A couple of comments on the BN forum illustrate the problem: From a former teacher “When I was teaching in the 80s and 90s, there was a series of incidents on school-organized events as the result of which the organizing teachers were “hung out to dry”; consequently, my union advised members not to organize any events or take pupils off school premises since it represented too high a personal risk.” NB: It was the risk to the teacher, not the children which was paramount in the union advice.

And from a former headmistress “I understood as a Head when the NAS/UWT told their members not to get involved in high risk sports activities; we got around it in the schools I ran by using accredited Local Authority Adventure Centres where the staff are all highly qualified as coaches, and the Centre not the enthusiastic teacher who goes along basically to supervise the pupils overnight in their dormitories, is hung out to dry if there should be an accident. Of course the concept of a genuine accident (and they occasionally happen however qualified, experienced and cautious the adults are) no longer exists in some minds. "Where there is blame there's a claim"! I am a Mountain Leader and as a young teacher used to take pupils all over the mountains, wild camping, etc, but I don't think I'd risk it now. And the losers are, of course, the kids. Generation Snowflake, damaged by prudery, wrapped in cotton wool, all risk negated. What adults they will grow into!”

Children need to be exposed to (controlled) risk and to new experiences and we are damaging a generation of children by over-protection. Our children are not given the opportunity to experience risk and learn how to cope with risk, so when they reach young adulthood they have not learnt the necessary skills to cope with the problems of adulthood

Much time is spent by event organisers on “Health and Safety” but almost all of it is designed to protect the organiser, not to protect the children.

A closely related topic is the prudification of our society.

British Naturism have just produced a report entitled “Children Deserve Better - Campaigning for Wholesome Body-attitudes” which I have attached to this email. This report concentrates on the way Government Policy and the policy of other major institutions such as the BBC and Facebook is enforcing prudery on our society, ignoring the substantial evidence of the harm that this is doing to our children. I quote the conclusion to the 36-page report:

“The prudification of society is a serious and growing problem. It denies children essential knowledge and skills which leads to greater sexualisation, objectification, and violence. Good intentions are not an excuse, especially for people in positions of influence and responsibility. They have a duty to look at the evidence objectively, apply logic and rigour, and then act on it. Prudery is no better than encouraging children to smoke, just less obvious in the harm caused. The attitudes associated with poor outcomes (e.g. USA teenage pregnancy rate nearly 50% greater than UK) are being encouraged at the expense of the attitudes associated with the best outcomes (e.g. Denmark and several other European countries, a quarter of the UK teenage pregnancy rate). NB it is not just teenage pregnancy that shows such differences in outcomes, the pattern is similar across all related indicators. Decades of failure to follow best practice has resulted in the UK consistently being one of the worst performing countries, not just amongst western nations but amongst all nations. Prudery is a form of child abuse, just less directly and less obviously so than many other kinds. There is little doubt about the processes that have resulted in the promotion of so much harm. The psychological mechanisms that make it so difficult to modify opinion in response to evidence are well understood and apply to everyone. There is serious cognitive dissonance between what the evidence shows and perception. A paradigm shift is needed. It is long overdue that we stopped paying lip service to “children come first” and “evidence based policy making” and actually did it. We need to start doing what works. It will take a generation or more to correct the harm so the time to start is now.”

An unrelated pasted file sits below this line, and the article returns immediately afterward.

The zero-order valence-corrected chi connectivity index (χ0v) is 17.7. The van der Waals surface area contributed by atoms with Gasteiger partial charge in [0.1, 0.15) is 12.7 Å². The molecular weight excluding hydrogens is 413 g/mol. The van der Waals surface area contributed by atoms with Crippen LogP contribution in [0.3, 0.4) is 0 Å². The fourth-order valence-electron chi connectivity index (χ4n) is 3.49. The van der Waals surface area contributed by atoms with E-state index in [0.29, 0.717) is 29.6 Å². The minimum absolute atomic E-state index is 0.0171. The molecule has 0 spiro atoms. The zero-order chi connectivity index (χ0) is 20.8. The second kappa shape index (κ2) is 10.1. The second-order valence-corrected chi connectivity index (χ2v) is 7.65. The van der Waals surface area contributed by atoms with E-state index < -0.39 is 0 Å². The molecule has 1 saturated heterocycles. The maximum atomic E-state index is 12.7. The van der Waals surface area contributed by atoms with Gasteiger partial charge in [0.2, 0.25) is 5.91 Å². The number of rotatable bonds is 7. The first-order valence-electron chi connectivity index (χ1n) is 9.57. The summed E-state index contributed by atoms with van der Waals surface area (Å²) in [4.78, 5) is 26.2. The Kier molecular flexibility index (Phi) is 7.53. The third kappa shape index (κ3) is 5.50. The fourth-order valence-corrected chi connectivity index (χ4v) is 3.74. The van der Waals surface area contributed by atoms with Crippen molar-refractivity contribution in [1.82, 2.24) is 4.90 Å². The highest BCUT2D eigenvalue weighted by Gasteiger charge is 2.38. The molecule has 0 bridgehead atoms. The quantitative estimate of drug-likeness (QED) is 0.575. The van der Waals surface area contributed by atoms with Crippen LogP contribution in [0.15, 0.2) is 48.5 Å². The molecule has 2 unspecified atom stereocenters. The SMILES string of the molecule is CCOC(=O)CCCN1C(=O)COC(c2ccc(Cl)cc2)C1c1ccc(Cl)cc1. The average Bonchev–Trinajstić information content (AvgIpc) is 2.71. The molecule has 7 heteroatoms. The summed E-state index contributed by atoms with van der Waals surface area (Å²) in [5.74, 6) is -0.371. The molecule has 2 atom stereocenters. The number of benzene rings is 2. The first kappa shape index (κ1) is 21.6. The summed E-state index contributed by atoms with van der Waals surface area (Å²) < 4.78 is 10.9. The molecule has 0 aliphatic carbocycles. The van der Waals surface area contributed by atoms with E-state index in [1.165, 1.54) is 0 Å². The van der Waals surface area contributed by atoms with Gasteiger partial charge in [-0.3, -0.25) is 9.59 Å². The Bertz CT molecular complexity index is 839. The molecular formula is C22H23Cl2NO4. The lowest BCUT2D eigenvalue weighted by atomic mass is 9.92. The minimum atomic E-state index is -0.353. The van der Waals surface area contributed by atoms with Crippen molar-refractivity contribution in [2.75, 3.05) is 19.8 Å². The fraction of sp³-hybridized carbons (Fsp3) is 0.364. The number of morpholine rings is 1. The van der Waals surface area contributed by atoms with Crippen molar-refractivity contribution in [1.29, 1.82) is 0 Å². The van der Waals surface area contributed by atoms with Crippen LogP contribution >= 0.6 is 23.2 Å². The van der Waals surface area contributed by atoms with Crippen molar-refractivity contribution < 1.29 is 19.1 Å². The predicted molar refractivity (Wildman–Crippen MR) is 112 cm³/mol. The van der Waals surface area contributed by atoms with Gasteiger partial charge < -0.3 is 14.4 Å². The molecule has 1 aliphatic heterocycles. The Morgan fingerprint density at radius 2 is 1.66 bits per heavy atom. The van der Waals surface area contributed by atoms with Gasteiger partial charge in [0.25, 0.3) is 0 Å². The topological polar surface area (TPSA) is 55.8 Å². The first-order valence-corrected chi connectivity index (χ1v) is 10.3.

It is clear from my extensive personal experience in the Scandinavian countries and in the French and Spanish Pyrenees that these countries have a much more balanced attitude to risk and to body-knowledge to the benefit of their children and young adults.

Brian Johnson